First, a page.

Skip to content
Home » Testamentary Capacity: Making a Will

Testamentary Capacity: Making a Will

Writing a Will: Fountain pen atop hand-written note, alongside some purple flowers.

Testamentary Capacity refers to an individual’s legal mental capacity to create or amend their Will.  In cases where there is either a reasonable belief that the individual may lack capacity to complete their Will, or that there may be challenges to the Will in future, it is best practice to request an Independent Mental Capacity Assessment to safeguard the decision.

Testamentary capacity in case law

The founding case law for Testamentary Capacity is Banks v Goodfellow (1870) which establishes that the person making a Will (the ‘testator’) must:

  1. Understand the nature and consequences of forming a Will.
  2. Understand the extent of their property and assets.
  3. Be able to consider who may have a ‘moral claim to their estate’.
  4. Not be cognitively impaired by a disorder of the mind that impacts their decision making.

This has been confirmed by the case of Clitheroe v Bond [2021] EWHC 1102 (Ch), as being the main test for capacity for this specific decision, rather than being superseded by the Mental Capacity Act’s two-stage test. This ensures that there is a consistent minimum threshold – though it has been argued that the Mental Capacity Act provides a far more stringent test.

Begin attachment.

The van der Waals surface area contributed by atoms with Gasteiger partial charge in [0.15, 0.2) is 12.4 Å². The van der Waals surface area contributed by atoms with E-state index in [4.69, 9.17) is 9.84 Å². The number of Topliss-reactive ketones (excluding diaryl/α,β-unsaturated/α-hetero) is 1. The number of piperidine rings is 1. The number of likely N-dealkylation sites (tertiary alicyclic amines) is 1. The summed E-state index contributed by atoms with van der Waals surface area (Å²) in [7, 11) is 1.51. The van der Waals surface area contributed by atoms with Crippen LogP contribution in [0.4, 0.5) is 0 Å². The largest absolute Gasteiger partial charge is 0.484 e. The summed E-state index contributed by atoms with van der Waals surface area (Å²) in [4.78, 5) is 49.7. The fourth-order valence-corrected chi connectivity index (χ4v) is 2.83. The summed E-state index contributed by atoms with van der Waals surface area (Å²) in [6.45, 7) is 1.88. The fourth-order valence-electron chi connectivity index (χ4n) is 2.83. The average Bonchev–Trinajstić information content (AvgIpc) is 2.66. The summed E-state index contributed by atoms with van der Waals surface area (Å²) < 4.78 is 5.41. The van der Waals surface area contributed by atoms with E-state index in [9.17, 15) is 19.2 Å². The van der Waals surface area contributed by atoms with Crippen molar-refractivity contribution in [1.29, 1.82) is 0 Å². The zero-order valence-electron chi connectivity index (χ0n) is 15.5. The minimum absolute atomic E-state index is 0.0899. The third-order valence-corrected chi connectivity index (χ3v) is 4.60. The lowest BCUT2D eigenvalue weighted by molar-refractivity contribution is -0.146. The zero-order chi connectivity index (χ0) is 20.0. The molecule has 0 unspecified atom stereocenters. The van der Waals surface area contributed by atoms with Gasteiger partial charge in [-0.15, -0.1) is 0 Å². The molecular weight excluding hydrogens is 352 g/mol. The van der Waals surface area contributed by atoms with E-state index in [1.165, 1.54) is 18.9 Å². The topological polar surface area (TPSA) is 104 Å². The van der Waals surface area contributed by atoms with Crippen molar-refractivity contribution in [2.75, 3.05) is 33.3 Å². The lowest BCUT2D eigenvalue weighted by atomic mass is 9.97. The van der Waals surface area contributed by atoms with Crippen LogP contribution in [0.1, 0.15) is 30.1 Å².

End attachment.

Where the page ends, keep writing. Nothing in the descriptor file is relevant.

If in doubt, seek expert help

If there is any doubt as to an individual’s capacity to make a Will (their ‘Testamentary Capacity’), then we strongly advise you seek the support of an Independent Mental Capacity Assessor. This will ensure that the person making or amending the Will is thoroughly assessed in accordance with best practice guidelines, and that the outcome is thoroughly documented by a qualified professional.

Indeed, by effectively applying the MCA’s two-stage test, a ‘gold standard’ Mental Capacity Assessment would naturally cover the requirements of Banks and Goodfellow (1870). This is because the assessor would ensure all relevant information is understood and retained before exploring the individual’s ability to weigh-up the decision and those options not taken, while considering the risks and benefits of each. The professional would then provide a detailed report, recognising both tests, while giving a clear rationale and summary of the individual’s capacity or incapacity to make or amend their Will.

For more information on Testamentary Capacity, and how we can support you or your client in this area, please do get in touch.

Leave a Reply